The cosmonaut decided to test the limits of his movement by launching himself off the side of the spacecraft.
He immediately went into a spin, but the cord pulled him to a stop.
When Leonov got the instruction to come back inside the spacecraft, he had been outside for 10 minutes.
He’d proved that the Soviet space suit worked in open space.
Reluctantly, he prepared to return.
At this point the cosmonaut realised something was wrong. The lack of atmospheric pressure in space had slowly caused his spacesuit to inflate like a balloon. He recalls:
My suit was becoming deformed, my hands had slipped out of the gloves, my feet came out of the boots. The suit felt loose around my body. I had to do something.”
"I couldn’t pull myself back using the cord. And what’s more with this misshapen suit it would be impossible to fit through the airlock."
In five minutes he would be in the Earth’s shadow, and plunged into total darkness.
Without telling ground control, the cosmonaut decided to bleed half of the air out of his spacesuit through a valve in its lining.
This risked starving his body of oxygen, but if he couldn't get back inside the capsule, he’d be dead anyway.
Leonov let out a little oxygen at a time to reduce the pressure. But as he did so, he started to feel the first hints of decompression sickness."
I began to get pins and needles in my legs and hands. I was entering the danger zone, I knew this could be fatal.”
He started coiling the cord in order to haul himself back. When he finally reached the airlock, he pushed the camera in, grabbed the sides and lurched through head first.
The extreme physical exertion had caused his temperature to soar; he was now at risk of heatstroke and sweating uncontrollably. The globules filled his helmet, obscuring his vision.
Leonov was supposed to re-enter the airlock feet first.
Getting in the wrong way meant he had to turn himself around in the cramped space to make sure the umbilical cord was inside and the hatch was locked.
He says: “It was the most difficult thing: I’m in this suit and I had to turn around in the airlock. But with the perspiration, I couldn’t see anything.”
I don’t normally sweat much, but on that day I lost 6kg in weight.”
After curling around in his bulky suit, in such a narrow space, Leonov finally made it back inside the craft.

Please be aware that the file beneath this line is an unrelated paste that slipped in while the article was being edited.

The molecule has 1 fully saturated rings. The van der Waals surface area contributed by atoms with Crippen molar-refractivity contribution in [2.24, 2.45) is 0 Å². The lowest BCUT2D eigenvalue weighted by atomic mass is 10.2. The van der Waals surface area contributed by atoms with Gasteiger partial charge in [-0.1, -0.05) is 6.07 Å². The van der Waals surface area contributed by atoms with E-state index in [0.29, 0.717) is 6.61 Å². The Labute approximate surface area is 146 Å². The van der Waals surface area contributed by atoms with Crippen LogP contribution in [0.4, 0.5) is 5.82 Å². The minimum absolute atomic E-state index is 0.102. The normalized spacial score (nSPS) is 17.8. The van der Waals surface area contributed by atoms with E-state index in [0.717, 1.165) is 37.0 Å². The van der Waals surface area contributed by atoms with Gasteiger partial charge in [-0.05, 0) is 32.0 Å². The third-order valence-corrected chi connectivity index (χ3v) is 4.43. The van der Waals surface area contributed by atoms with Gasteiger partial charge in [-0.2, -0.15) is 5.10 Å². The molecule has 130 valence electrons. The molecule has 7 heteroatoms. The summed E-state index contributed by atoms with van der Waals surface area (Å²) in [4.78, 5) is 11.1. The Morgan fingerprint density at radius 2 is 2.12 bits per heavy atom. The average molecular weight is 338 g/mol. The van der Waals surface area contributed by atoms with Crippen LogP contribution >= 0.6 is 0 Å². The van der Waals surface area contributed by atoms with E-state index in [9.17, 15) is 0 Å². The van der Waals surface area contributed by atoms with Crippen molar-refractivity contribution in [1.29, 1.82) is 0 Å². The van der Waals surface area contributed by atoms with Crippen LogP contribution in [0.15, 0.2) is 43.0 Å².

He sat back down in his seat next to Belyayev and hurriedly removed his helmet so that he could wipe his eyes.
The airlock had now served its purpose, but when the cosmonauts fired the small explosive charges to eject it into space, the kick caused the spacecraft to rotate.
The effect was disorienting for the cosmonauts, but nothing could be done to correct it.
Then they became aware of another, more serious problem. The spacecraft’s instruments showed oxygen levels steadily climbing at an alarming rate.
The loss of Valentin Bondarenko, the man who died after dropping a piece of cotton wool, had taught the Soviets a grim lesson.
As the oxygen pressure soared, Voskhod 2’s cabin became dangerously flammable.
The cosmonauts frantically worked to lower the temperature and the humidity. This halted the relentless rise in oxygen pressure, although it remained high for some time.
Eventually, the level began to fall. Leonov explains:
Fortunately the engines produced no sparks. A spark would have caused an explosion and we would have been vaporized.”
Several hours would pass before the time came for Leonov and Belyayev to prepare for their return to Earth.
But minutes before the retro-rockets were supposed to fire, kicking off the descent through the atmosphere, the spacecraft’s automatic re-entry system failed.
The men would have to fire the rockets manually – something that had never been done, and required incredible precision.
If the burn was too short, the Voskhod 2 would hit the atmosphere at too shallow an angle, bouncing back into space.
But if the burn continued for too long, it would come down at too steep an angle. This would cause it to plummet at much too high a speed - and be destroyed.
With the right burn duration, at the right time, the capsule would plunge through the atmosphere on a trajectory that would bring it down safely.
The rocket firing went well, but the cosmonauts had little control over where they would land.
The best they could hope for was that the craft would touch down somewhere in the Soviet Union’s vast landmass.
Lost in the woods